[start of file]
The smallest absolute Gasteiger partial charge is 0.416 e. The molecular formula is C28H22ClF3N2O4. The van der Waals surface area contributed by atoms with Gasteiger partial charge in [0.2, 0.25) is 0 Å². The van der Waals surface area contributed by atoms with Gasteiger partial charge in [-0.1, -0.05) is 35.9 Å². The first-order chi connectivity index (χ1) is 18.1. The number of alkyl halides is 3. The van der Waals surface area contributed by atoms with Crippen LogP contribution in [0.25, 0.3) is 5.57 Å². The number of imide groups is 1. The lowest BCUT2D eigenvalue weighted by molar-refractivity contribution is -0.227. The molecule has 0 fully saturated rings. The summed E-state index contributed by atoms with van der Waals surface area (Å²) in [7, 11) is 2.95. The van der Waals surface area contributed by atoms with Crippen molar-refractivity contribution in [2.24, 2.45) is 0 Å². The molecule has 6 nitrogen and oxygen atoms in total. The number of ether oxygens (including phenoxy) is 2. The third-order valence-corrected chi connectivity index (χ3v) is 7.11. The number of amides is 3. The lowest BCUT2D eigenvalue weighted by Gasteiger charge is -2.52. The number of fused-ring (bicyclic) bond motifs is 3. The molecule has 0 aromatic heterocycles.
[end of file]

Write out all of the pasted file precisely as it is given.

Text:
The smallest absolute Gasteiger partial charge is 0.416 e. The molecular formula is C28H22ClF3N2O4. The van der Waals surface area contributed by atoms with Gasteiger partial charge in [0.2, 0.25) is 0 Å². The van der Waals surface area contributed by atoms with Gasteiger partial charge in [-0.1, -0.05) is 35.9 Å². The first-order chi connectivity index (χ1) is 18.1. The number of alkyl halides is 3. The van der Waals surface area contributed by atoms with Crippen LogP contribution in [0.25, 0.3) is 5.57 Å². The number of imide groups is 1. The lowest BCUT2D eigenvalue weighted by molar-refractivity contribution is -0.227. The molecule has 0 fully saturated rings. The summed E-state index contributed by atoms with van der Waals surface area (Å²) in [7, 11) is 2.95. The van der Waals surface area contributed by atoms with Crippen molar-refractivity contribution in [2.24, 2.45) is 0 Å². The molecule has 6 nitrogen and oxygen atoms in total. The number of ether oxygens (including phenoxy) is 2. The third-order valence-corrected chi connectivity index (χ3v) is 7.11. The number of amides is 3. The lowest BCUT2D eigenvalue weighted by Gasteiger charge is -2.52. The number of fused-ring (bicyclic) bond motifs is 3. The molecule has 0 aromatic heterocycles.